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Who Is Looking Out for the Mental Health of Black America?

I was not raised in the era of slavery, but I am having all the flashbacks, body memories, nightmares, anxiety and depression of my ancestors. I cannot get the image of Black bodies raped and mutilated at the hands of their owners and the government out of my mind. I am not safe anywhere. Not in my home, not in a park, not on the street, not in my neighborhood. There is nowhere for a Black girl to hide.

There is a lot of talk to white people right now about what they need to do to be anti-racist and rightly so. That is, however, not my job. There is also, however, an entire community of Black folks who are suffering under the weight of racism and all of these images of Black bodies dying. This is the imperative work we have.

Where is our help? We are having “post-traumatic ‘slavery’ disorder.” We are burdened with the oppression of our ancestors and with the fact that we are still in bondage to this day. Still experiencing violence at the hands of our oppressor to control us and keep us in our place.

What about our mental health? It is being compromised in every way and no one is dispatching crisis teams to our community. When there is a school shooting or a mass killing in a white community, the school or government sends in crisis teams. Therapists, rightly, en masse descend to address the needs of the community as long as it takes to heal the survivors. They even bring along the therapy dogs. Even those who are quarantined in the time of a pandemic are afforded free therapy (with special hotlines and telehealth) but nothing for Black folks in our times of crisis.

What does a Black community get when the police or just regular white citizens are killing us? I tell you what we get. The national guard, the state police, the exact people who caused the harm in the first place. No counselors to be seen.

What is this all about? Our mental health is not a priority. The presumption is that we are resilient and are used to all kinds of violence and therefore do not need counseling. I am here to tell you that is not true. We already have limited to no access to culturally appropriate mental health care. So we tend to shun such treatments. But we need therapy and psychological intervention now as much as ever. I know for me the PTSD is debilitating. The images on the TV of the Murder Porn are debilitating. I see George, Ahmaud as a brother, Breonna as a sister. How do I grieve? Where is there space for that? How am I supposed to process all of this when the onslaught is daily and relentless? Where do I turn? Who is concerned about how I am coping? Sure, I can show up in the streets and let my voice be heard but to what end? We have been protesting for decades and our progress has been incremental at best.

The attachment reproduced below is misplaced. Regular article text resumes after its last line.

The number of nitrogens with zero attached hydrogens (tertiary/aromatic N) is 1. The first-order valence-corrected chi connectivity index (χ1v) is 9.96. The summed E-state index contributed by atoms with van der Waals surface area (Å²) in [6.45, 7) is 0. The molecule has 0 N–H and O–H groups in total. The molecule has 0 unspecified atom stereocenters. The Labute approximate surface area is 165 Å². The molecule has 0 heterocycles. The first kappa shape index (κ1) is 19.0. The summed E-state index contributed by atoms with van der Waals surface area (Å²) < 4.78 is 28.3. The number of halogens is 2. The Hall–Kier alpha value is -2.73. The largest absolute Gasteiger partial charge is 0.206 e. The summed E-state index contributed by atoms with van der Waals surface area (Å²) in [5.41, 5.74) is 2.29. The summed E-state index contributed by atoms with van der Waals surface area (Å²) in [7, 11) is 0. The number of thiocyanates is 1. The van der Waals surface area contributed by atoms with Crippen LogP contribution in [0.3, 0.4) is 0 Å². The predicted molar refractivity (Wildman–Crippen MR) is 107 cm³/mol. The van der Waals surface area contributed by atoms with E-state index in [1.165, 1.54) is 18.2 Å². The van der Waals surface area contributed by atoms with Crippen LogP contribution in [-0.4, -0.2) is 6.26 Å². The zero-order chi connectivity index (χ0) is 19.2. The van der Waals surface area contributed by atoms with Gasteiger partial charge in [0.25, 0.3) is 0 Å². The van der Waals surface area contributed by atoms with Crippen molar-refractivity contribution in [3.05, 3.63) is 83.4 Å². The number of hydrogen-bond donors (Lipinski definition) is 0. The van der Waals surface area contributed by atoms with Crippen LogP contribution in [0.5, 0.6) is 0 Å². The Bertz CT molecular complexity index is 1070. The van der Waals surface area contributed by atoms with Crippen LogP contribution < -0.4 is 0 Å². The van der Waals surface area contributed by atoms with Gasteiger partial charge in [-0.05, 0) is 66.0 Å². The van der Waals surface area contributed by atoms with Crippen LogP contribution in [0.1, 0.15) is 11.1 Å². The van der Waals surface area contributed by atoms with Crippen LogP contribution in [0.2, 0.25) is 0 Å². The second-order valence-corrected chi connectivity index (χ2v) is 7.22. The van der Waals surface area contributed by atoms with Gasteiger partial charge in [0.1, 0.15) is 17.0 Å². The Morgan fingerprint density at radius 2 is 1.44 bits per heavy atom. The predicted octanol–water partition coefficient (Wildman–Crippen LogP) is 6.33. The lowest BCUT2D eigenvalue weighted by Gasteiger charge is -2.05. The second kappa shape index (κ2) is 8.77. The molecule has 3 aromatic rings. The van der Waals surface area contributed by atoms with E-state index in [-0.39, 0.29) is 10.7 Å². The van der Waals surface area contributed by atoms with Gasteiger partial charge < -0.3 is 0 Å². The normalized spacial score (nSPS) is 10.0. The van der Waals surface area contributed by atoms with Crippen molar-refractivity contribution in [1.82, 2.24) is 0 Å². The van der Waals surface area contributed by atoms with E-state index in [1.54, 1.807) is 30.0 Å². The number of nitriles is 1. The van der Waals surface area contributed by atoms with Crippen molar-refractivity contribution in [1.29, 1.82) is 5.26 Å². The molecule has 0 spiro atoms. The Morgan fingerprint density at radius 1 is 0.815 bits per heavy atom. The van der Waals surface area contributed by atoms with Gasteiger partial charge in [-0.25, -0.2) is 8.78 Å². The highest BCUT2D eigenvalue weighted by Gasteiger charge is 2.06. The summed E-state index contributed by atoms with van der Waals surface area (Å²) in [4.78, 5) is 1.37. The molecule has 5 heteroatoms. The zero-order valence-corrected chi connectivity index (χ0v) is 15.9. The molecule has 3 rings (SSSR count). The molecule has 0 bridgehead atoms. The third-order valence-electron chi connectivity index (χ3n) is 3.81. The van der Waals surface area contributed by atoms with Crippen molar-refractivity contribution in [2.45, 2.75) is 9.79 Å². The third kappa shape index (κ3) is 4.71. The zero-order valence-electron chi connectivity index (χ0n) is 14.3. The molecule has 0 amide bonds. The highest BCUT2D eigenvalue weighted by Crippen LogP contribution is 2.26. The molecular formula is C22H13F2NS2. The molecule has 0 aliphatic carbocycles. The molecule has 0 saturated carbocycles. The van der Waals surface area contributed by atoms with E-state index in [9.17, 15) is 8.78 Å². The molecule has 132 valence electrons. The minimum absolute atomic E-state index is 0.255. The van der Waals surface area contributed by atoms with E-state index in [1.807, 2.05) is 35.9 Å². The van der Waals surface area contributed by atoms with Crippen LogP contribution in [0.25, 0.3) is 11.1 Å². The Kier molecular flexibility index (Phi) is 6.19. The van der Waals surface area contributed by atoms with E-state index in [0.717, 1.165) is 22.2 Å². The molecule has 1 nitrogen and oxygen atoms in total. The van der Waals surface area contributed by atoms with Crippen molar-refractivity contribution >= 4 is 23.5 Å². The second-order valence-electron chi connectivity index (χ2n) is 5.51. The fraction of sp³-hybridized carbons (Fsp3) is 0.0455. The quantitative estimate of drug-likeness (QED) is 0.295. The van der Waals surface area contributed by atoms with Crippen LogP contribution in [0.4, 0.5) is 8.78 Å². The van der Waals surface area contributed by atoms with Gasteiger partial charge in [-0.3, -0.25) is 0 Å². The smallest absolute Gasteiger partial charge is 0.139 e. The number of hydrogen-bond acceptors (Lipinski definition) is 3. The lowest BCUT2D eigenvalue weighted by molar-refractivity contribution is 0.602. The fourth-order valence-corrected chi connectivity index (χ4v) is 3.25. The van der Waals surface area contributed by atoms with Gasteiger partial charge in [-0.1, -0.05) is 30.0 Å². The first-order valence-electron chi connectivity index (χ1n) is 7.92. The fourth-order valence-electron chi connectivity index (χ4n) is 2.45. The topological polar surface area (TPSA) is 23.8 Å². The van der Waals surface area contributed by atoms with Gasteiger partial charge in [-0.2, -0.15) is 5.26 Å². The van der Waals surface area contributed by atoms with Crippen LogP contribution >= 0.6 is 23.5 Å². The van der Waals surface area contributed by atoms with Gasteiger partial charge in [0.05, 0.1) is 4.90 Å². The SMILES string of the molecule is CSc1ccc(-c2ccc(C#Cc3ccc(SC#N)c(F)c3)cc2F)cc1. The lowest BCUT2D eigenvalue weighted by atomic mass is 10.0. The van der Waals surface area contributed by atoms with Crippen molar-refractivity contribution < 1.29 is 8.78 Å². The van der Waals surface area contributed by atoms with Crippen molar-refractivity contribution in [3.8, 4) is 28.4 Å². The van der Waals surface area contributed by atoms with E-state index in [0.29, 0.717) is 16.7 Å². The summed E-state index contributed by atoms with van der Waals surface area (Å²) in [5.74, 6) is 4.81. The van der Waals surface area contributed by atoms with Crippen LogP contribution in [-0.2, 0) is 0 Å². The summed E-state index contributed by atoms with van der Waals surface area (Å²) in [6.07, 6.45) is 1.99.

I need to heal in the here and now. I need to talk about how this is impacting me and destroying my mental health. I am one of the lucky Blacks who has good health insurance and goes to therapy. I could not, however, find a Black specialist in what I needed. We need to do something about this.

Yesterday I called my white therapist to have an emergency call because I was at a loss on how to deal with my grief and PTSD, but she can only say so much and only I can say so much to her. She will never understand my plight and cannot relate to racism but in this time, she was helpful and gave me meaningful direction. I left the call feeling better and with purpose to reach out to those in my community who can relate, and to write this story to express myself in writing since it is all for now that is available to me.

So, if you are Black in America seek out help. You should not have to bear this on your own. Therapy works and really makes a difference with the right therapist.

We are suffocating under the weight of violence perpetrated in our communities (under the knee of our oppressor) and we need help to process the impact of racism on our lives. Reach out. There is help available. I volunteer for the National Alliance on Mental Illness (NAMI.org) and they have free support groups and classes you may find helpful. Also, Therapy for Black Girls has a website (with a list of Black women therapists), podcast and Facebook page that are meaningful spaces.

You do not need to be strong in the face of this. This really is too much to bear alone.

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